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New Zealand expands sawlog exports

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Timber Procurement


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New Zealand increased exports of sawlogs in 2008 thanks to its weak currency, reports WRQ.

22.4.2009: The forest industry in New Zealand has had few reasons to celebrate the past year. Domestic consumption of lumber has diminished and the export market for lumber and pulp has been in decline for most of 2008. The only bright spot has been the increase in radiata pine log exports, reports the Wood Resource Quarterly

Seattle, USA. April, 2009. The lumber market in New Zealand continues to be weak, and many sawmills are running at reduced operating rates due to falling domestic housing activity and a weak property market. Housing starts have trended downwards with the total number of new dwellings at only about 60 percent of what they were just over a year ago.

In 2008, there were 24 sawmills that closed and it is expected that more plants will permanently shut down in 2009. Despite the reduced demand for sawlogs domestically, prices did not change much (in NZ dollars) as the log export market has been fairly strong. In US dollars, domestic radiata pine sawlog prices averaged US$49/m3 in the 4Q/08, down from the 12-year high of US$68/m3 in the 1Q/08, according to the Wood Resource Quarterly.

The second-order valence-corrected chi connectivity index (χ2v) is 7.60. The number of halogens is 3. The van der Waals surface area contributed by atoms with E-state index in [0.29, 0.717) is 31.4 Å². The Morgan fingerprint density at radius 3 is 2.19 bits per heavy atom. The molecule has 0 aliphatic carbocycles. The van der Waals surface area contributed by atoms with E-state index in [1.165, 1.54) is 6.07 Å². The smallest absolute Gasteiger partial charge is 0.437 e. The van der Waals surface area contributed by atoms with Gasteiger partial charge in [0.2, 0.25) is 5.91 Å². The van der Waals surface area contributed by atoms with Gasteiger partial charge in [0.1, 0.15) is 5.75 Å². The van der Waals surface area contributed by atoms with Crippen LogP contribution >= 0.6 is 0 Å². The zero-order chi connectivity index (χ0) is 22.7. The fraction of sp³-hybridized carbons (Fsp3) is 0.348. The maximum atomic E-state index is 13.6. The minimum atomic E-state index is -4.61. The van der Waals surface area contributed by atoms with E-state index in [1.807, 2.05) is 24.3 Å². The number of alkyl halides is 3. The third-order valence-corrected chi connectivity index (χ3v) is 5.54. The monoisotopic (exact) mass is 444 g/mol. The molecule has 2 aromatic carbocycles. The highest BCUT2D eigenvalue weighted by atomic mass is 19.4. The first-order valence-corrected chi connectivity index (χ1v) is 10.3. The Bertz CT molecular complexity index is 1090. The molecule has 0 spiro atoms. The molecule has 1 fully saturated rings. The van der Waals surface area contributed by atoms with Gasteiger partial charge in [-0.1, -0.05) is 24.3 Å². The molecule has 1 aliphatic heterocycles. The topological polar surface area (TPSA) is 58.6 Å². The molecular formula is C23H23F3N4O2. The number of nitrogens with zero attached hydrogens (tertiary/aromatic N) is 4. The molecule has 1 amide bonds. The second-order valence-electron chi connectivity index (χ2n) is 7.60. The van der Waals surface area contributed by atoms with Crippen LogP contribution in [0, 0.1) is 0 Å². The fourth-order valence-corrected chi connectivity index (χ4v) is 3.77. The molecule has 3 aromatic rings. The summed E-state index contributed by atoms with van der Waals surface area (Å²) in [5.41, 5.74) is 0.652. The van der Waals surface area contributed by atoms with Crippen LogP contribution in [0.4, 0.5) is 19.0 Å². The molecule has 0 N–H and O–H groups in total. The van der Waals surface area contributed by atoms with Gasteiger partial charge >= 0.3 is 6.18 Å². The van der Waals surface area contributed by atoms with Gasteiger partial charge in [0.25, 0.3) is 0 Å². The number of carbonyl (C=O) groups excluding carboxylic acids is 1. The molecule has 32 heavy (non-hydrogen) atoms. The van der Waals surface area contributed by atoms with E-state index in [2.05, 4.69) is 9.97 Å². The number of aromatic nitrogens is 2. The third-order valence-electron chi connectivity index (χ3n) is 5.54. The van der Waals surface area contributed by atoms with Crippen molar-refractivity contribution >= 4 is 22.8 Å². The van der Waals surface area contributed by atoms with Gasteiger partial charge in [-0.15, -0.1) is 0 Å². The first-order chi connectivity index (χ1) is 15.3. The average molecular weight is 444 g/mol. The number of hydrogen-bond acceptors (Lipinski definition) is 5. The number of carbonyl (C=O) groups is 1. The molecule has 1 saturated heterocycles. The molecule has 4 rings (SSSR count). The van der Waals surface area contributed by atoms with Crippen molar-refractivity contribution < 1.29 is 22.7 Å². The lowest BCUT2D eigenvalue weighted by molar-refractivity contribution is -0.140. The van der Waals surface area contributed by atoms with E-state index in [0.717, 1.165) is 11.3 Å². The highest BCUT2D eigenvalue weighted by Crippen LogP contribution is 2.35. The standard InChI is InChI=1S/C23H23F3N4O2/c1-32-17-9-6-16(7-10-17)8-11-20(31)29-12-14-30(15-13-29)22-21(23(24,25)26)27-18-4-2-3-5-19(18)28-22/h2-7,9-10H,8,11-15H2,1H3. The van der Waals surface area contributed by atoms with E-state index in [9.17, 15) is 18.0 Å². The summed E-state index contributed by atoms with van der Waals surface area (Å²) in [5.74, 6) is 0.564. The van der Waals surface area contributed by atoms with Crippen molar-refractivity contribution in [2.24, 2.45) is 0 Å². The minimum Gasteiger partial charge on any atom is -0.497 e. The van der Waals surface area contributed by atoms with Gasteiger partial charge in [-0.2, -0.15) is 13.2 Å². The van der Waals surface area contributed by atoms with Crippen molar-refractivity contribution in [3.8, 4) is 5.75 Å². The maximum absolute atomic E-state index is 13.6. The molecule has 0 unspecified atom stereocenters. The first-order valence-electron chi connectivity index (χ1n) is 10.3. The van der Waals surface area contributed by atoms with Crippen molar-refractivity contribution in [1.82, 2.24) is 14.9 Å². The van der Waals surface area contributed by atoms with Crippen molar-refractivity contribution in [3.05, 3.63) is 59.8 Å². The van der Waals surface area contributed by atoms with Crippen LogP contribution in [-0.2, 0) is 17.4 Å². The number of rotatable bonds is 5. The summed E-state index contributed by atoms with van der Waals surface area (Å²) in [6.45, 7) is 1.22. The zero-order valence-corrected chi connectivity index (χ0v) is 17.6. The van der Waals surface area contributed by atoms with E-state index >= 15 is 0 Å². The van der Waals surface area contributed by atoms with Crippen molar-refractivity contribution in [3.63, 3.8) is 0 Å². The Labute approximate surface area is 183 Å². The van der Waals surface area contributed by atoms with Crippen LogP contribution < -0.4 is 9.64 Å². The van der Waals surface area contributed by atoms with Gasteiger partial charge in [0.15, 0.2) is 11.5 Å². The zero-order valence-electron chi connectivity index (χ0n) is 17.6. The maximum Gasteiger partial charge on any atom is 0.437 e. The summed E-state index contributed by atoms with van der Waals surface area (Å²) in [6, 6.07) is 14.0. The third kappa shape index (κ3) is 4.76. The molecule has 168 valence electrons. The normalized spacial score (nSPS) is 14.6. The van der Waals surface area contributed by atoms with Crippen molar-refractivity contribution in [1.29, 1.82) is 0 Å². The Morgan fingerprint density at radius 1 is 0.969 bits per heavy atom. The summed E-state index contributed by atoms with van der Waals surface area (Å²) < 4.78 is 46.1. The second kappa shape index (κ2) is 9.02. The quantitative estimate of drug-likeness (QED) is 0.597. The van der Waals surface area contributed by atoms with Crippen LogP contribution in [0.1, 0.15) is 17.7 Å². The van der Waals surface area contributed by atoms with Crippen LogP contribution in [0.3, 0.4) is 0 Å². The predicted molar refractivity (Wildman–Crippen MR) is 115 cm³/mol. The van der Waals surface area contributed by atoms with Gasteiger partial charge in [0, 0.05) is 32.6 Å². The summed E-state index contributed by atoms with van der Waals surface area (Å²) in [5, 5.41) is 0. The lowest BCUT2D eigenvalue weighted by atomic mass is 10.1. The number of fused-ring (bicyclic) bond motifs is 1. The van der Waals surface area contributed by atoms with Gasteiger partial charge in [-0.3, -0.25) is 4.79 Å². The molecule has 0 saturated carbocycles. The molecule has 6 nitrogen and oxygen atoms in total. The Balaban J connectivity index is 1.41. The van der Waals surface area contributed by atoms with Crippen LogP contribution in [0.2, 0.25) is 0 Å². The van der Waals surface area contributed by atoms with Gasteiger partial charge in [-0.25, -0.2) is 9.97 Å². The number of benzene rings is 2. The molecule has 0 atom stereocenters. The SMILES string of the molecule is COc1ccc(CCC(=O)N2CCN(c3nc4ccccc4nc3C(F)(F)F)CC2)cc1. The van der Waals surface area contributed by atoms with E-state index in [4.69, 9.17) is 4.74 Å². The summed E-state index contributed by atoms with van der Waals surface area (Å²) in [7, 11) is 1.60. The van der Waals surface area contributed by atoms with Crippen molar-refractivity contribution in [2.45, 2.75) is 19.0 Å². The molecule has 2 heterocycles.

The exports of radiata pine sawlogs have been one of the few bright spots in the forest products sector the past year. Shipments to the two major destinations, China and Japan, were higher in 2008 than the previous two years and total exports reached a five-year record of 6.6 million m3 last year. In the 4Q/08, the New Zealand market share of imported logs to Japan was a record 17%, up from about 10 percent in 2006 and 2007. In China, New Zealand supplied 15 percent of imported softwood logs, an increase from about four percent in 2006. Log exporters have recently been benefiting from a weak NZ dollar, lower freight rates and higher prices for logs from Russia, the dominant supplier of logs to Asia.

The weak New Zealand dollar has made pulp and sawmills more competitive as they now have some of the lowest wood raw-material costs, in US dollar terms, in the world. This may sound like good news, but the problem is that demand for lumber and pulp in New Zealand's major export markets is in decline. Another obstacle is that due to the global credit crunch, many of the log buyers in Asia cannot obtain a letter of credit to purchase more products. So, despite the low wood costs in New Zealand, there are limited opportunities for exporters to increase shipments under the current market conditions.

Global timber market reporting is included in the 50-page publication Wood Resource Quarterly. The report, established in 1988 and with readers in over 20 countries, tracks sawlog and pulpwood prices in most regions around the world and also includes regular updates of the latest developments in international timber, pulp, lumber and biomass markets.

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Hakan Ekstrom




Extpub | by Dr. Radut